Responses of equatorial anomaly to the October-November 2003 superstorms
- 1Institute of Geology and Geophysics, Chinese Academy of Sciences, Beijing 100029, China
- 2Wuhan Institute of Physics and Mathematics, CAS, Wuhan 430071, China
- 3Graduate School of Chinese Academy of Sciences, Beijing, China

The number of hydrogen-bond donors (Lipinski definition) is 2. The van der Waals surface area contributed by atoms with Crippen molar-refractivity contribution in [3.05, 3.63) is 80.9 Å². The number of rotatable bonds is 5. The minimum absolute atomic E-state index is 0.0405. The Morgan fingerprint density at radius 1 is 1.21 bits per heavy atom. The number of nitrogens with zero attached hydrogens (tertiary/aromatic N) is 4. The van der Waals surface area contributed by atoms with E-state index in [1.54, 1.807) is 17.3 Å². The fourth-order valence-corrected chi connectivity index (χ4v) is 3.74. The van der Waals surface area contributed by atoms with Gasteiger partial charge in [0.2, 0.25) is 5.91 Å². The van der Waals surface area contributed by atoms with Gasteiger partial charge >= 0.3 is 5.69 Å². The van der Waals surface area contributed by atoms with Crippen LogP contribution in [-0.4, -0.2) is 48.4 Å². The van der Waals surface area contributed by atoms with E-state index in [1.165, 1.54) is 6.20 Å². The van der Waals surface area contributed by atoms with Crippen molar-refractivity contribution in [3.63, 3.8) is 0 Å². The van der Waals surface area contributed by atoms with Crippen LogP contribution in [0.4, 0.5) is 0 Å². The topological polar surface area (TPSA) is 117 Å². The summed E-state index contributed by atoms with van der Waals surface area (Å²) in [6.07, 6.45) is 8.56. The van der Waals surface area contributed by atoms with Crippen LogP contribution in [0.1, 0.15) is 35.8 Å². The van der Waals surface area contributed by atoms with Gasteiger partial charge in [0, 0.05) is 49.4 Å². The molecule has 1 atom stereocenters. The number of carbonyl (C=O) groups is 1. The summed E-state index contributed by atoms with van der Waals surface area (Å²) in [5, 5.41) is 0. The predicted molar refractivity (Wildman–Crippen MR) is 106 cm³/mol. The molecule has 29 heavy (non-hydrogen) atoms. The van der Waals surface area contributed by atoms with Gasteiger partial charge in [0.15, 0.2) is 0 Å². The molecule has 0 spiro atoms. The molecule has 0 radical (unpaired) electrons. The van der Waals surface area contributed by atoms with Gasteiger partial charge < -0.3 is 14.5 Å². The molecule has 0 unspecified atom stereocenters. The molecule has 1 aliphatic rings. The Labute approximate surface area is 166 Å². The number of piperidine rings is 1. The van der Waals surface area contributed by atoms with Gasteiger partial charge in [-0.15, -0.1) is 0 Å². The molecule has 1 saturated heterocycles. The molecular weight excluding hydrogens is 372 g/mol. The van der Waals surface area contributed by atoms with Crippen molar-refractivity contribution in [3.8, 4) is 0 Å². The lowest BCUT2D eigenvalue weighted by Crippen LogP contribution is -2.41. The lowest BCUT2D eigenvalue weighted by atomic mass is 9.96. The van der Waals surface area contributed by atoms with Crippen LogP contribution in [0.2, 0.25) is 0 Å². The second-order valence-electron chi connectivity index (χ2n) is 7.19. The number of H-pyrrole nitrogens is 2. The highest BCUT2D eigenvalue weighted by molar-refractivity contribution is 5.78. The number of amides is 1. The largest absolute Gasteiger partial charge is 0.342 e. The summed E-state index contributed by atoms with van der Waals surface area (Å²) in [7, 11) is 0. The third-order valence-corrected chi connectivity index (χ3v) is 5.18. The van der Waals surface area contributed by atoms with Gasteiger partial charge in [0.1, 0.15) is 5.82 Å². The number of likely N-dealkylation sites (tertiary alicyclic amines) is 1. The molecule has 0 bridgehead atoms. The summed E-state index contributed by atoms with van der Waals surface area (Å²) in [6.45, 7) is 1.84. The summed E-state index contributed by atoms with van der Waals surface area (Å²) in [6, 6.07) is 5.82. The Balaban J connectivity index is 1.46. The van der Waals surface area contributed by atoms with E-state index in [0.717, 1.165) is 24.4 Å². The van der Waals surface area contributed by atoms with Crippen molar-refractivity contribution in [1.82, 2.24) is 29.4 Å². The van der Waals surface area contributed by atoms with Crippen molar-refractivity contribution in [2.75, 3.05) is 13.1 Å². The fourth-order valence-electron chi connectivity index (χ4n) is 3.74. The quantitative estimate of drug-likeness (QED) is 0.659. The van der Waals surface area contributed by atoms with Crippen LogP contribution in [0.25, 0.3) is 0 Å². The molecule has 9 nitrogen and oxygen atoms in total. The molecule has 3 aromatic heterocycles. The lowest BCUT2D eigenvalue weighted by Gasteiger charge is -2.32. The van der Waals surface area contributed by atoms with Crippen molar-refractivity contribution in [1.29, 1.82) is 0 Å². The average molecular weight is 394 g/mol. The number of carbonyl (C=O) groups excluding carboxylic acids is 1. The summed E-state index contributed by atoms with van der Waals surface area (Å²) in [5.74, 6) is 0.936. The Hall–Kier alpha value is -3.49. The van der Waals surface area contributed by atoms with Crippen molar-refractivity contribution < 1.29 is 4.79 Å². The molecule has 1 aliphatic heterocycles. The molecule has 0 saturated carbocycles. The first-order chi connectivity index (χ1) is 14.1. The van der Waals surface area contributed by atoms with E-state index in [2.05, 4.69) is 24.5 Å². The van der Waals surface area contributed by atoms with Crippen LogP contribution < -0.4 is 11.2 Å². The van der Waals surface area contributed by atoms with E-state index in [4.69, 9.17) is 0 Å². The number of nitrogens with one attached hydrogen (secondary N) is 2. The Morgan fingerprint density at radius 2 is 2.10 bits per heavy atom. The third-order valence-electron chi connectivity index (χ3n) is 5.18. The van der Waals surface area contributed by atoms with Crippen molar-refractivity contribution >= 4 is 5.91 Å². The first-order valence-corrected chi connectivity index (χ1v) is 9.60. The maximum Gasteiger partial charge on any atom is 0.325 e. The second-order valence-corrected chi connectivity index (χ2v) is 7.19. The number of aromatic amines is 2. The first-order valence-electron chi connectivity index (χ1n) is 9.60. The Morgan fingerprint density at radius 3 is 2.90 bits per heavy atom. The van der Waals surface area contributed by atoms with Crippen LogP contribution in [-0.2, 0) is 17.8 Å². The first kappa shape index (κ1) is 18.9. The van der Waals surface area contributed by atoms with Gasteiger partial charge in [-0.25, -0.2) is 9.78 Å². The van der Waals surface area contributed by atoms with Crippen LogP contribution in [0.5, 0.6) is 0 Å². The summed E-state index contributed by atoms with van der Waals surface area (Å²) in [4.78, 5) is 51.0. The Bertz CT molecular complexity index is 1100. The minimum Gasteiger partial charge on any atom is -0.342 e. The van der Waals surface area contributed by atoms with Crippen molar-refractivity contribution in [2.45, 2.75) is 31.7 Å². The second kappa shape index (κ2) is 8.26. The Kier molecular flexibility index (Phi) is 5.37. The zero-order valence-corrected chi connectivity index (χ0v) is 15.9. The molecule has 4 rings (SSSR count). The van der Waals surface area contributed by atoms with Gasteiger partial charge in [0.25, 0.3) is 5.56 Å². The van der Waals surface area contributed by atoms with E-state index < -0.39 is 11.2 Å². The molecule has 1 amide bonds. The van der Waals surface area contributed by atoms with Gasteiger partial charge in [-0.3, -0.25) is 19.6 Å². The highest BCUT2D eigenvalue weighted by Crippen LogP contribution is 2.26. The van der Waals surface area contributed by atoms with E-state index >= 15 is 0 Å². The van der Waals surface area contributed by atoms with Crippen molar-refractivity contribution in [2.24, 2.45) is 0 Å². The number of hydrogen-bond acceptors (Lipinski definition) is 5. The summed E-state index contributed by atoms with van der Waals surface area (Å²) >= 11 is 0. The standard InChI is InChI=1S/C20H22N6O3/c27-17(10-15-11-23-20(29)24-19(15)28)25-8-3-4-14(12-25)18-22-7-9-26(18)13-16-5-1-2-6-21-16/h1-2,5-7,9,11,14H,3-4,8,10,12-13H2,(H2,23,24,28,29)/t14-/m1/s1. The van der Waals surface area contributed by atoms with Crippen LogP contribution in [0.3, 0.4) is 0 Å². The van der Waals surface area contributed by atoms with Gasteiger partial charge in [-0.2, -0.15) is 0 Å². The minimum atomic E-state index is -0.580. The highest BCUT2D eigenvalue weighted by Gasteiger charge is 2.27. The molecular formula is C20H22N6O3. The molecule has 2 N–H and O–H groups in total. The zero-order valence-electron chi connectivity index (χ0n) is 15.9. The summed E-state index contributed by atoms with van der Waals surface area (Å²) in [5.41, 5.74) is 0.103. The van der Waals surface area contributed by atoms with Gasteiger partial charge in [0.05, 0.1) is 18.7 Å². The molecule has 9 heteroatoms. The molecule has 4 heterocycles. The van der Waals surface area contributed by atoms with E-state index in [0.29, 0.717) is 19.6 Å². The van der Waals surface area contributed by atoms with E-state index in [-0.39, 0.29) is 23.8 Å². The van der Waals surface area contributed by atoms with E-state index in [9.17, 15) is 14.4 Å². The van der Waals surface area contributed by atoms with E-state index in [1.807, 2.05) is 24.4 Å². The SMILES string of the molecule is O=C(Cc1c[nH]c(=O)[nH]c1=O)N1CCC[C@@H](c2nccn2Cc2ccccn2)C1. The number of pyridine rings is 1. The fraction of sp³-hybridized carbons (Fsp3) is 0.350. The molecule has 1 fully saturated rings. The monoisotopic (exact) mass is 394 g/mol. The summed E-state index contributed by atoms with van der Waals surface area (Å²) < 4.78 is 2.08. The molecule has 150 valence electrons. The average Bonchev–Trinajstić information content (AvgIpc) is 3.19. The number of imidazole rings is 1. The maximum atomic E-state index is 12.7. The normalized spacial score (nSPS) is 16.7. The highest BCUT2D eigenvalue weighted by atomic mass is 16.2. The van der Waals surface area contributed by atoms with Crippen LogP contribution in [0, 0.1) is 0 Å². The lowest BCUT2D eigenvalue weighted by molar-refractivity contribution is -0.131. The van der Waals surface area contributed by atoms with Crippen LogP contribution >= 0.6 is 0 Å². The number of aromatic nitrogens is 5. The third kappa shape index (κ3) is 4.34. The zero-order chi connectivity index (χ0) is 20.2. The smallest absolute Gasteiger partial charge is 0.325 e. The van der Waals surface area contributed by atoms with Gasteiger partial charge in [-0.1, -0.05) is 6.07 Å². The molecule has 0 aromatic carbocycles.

Abstract. The responses of Equatorial Ionization Anomaly (EIA) to the superstorms of October-November 2003 were investigated using the total electron content (TEC) measured with global positioning system (GPS) receivers in China, Southeast Asia, Australian (CSAA), and the American regions. Enhanced EIA was seen to be correlated with the southward turning of the interplanetary magnetic field Bz. In both the CSAA and American regions, EIA was intensified, corresponding to a large increase in the F-layer peak height (hmF2) measured by ionosonde and digisonde at middle and equatorial latitudes. However, the enhanced EIA was shown to be more significant during the daytime in the American region, which was associated with a series of large substorms when Bz was stable southward. The prompt penetration electric field and the wind disturbances dynamo electric field are suggested to be responsible for this observation according to current theory, although some features cannot be totally decipherable. Both the ionogram and magnetometer data show the existence of a weak shielding effect whose effect still needs further study. A clear asymmetric ionospheric response was shown in our TEC observations, even though it was only one month after autumnal equinox. The southern EIA crest was totally obliterated on 29 and 30 October in the CSAA region and on 31 October in the American region. Ion temperatures from the Defense Meteorological Satellite Program (DMSP) spacecraft revealed that the unequal energy injection at the polar region might be the reason for this effect. It is concluded that different physical processes have varying degrees of importance on the evolution of EIA in the CSAA and American regions.